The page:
An Interview with Su Qing, Mina (Directors)
Inner Worlds Expressed by Sound “To Our Beloved Children”
Q: This film makes you feel the visual beauty of the images, makes you focus instinctively on the emerging sounds. I got the impression that you were quite particular about sound while filming, but was that the case?
Mina (M): We were quite particular about sound design, so we had specialized staff oversee that part of production. Specifically, “a quiet beauty,” a beauty in soundlessness. It’s difficult to do in a documentary, but we wanted the sound, which emerges from a soundless space, to express the children’s inner worlds and emotions. In the scene where the little boy dies, the sound of the rustling trees and the cries of the birds express that exactly.
Q: In the film, Caro Mio Ben makes an appearance three times, but how did you feel listening to her in person? Also, why did you choose a song title as your film title?
M: When I heard her sing about this fully fledged love, I was really taken aback by the emotional richness of her expressive faculties, and her ability to move her audience. She flew so far from reality, after all. And then, the theme of this song is “eternal love.” Love is something shared among everyone. I wanted the audience to feel that from the very title.
Su Qing (SQ): I’ve loved the song Caro Mio Ben from the very beginning. When I first heard her, I was deeply moved, and I felt that with her, it could be even better, so I told her as much myself. The second time, her mood had changed, and she wanted to have the film’s audience, as well as those of us working on the film, listen to her song. The third time, we were recording in the studio, but you’ve probably guessed that the third time was different, too. There were no doubts about the title either. When I heard her sing, I instinctively thought that this had to be the title. Our producer included, we unanimously chose this title. The “Dear Beloved” in Caro Mio Ben (My Dear Beloved) are the children. We also wanted this title because we felt very close to them.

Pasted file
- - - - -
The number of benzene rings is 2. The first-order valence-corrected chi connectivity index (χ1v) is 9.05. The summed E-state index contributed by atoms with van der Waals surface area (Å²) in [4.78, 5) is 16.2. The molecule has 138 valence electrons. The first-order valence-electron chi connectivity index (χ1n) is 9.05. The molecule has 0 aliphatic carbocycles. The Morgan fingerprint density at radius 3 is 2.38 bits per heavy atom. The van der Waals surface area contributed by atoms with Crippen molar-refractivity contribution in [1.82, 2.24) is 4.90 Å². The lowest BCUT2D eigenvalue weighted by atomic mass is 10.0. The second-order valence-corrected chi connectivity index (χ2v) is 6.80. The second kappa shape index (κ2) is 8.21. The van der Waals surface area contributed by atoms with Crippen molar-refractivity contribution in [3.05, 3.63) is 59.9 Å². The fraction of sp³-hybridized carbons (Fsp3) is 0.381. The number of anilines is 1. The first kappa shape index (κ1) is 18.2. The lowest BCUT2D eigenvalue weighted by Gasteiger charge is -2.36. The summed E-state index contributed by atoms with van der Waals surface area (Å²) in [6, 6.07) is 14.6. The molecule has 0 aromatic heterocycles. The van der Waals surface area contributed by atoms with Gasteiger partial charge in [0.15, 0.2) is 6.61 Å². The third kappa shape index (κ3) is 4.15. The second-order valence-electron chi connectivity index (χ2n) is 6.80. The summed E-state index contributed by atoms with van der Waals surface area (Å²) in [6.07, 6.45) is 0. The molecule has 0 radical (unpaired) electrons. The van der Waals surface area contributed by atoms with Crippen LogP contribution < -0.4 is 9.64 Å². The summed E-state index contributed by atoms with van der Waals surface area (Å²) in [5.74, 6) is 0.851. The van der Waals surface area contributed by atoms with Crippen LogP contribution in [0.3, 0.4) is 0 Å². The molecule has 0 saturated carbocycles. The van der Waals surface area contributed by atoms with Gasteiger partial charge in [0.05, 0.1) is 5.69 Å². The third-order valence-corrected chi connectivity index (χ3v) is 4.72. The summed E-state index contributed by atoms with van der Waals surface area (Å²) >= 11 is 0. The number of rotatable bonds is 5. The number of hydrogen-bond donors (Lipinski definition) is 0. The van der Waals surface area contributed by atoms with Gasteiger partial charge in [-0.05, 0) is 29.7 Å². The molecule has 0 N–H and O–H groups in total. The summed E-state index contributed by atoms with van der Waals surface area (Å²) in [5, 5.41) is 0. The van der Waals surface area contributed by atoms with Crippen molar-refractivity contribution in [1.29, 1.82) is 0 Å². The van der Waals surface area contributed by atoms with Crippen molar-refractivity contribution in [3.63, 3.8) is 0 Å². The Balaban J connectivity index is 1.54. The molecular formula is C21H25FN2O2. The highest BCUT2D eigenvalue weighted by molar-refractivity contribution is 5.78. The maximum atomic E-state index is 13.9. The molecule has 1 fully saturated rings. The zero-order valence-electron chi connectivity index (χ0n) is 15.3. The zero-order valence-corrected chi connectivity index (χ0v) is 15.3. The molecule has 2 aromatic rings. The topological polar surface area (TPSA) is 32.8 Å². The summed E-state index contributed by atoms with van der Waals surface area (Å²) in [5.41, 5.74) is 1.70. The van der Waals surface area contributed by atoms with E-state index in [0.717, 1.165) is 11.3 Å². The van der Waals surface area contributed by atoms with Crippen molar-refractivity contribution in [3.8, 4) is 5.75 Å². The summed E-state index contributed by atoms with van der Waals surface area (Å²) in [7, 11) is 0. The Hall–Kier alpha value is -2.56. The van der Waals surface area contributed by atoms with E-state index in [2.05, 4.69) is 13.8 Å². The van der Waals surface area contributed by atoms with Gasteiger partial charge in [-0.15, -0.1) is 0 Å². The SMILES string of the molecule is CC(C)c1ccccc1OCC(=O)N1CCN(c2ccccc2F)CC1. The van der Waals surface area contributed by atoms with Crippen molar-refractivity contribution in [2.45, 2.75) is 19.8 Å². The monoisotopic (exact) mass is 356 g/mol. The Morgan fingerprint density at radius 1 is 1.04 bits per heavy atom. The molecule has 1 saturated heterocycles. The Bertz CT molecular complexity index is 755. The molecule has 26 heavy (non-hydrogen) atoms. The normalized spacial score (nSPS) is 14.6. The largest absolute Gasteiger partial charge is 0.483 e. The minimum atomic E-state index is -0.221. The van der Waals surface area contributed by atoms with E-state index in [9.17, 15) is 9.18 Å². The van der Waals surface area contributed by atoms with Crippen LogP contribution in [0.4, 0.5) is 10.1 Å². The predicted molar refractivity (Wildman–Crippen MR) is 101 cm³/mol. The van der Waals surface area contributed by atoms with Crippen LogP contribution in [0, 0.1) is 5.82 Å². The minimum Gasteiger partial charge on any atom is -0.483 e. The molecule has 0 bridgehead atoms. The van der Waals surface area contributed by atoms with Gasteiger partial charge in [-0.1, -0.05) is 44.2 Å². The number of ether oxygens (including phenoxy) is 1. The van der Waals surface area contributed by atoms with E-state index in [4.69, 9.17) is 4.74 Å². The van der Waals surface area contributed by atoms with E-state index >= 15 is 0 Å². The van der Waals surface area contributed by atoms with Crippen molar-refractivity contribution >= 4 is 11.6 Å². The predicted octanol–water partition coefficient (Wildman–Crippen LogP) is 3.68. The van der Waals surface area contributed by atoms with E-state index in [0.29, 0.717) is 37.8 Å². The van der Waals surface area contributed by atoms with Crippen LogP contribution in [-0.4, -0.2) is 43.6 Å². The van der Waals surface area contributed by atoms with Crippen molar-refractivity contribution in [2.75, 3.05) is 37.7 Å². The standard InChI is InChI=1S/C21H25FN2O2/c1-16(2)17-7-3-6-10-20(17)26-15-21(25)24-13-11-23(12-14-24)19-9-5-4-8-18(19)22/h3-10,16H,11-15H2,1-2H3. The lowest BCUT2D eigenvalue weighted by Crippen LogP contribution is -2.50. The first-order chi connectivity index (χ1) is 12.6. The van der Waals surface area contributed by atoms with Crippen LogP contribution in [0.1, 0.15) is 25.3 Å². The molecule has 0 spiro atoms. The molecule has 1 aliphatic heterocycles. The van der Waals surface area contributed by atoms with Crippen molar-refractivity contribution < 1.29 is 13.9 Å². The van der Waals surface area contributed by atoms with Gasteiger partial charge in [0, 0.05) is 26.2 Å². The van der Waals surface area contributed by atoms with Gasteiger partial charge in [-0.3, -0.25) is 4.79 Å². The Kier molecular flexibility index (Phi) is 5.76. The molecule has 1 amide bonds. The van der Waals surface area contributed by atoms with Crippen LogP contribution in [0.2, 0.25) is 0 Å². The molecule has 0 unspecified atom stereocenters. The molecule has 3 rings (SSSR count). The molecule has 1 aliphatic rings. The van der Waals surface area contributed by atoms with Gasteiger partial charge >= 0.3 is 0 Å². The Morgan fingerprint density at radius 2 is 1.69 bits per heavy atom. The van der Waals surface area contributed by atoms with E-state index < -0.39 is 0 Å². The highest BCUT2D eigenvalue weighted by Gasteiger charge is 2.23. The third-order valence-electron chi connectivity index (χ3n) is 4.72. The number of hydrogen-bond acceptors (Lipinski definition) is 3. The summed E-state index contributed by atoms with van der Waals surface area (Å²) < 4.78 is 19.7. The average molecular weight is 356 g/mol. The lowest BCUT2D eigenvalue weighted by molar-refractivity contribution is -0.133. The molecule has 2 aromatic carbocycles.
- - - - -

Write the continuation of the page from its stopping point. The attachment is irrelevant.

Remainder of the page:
Q: What kind of distances and relationships did you keep with them during filming? Also, why did you spotlight the three girls?
SQ: We started with first asking their names, and then having one conversation after another. It’s the same as when we try to make friends. We weren’t able to develop a close bond for about two years. When we starting to get closer, we heard about their backgrounds as well. By the time we got to editing, we had narrowed it down to 5 or 6 children, but ultimately, we ended up focusing on those 3 girls.
Q: What kind of process do you have for completing a film? Also, because you are co-directors, do you have a role for one another?
SQ: I mostly take care of the filming. I think my strength lies in my ability to discover things, and I am good at getting into people’s emotional worlds, their inner workings. By reflecting these inner workings onscreen, you generate a cinematic rhythm. Then I get ideas from Mina, and we put our heads together for things like structure.
M: It’s crucial that we discuss where and how we bring out our individual strengths. We have different personalities, and there are times when our views are at cross purposes. The trust that we have in each other is what allows to go forward from there. Our process is not some well-oiled machine, but I think it’s more than being the sum of our parts. If it were, we might as well just do things on our own. I think it’s precisely because there are two of us that we can make something better.
(Compiled by Tadera Saeko)
Interviewers: Tadera Saeko, Oki Kayako / Interpreter: Higuchi Yuko / Translator: Joelle Tapas
Photography: Kusunose Kaori / Video: Nakane Wakae / 2017-10-08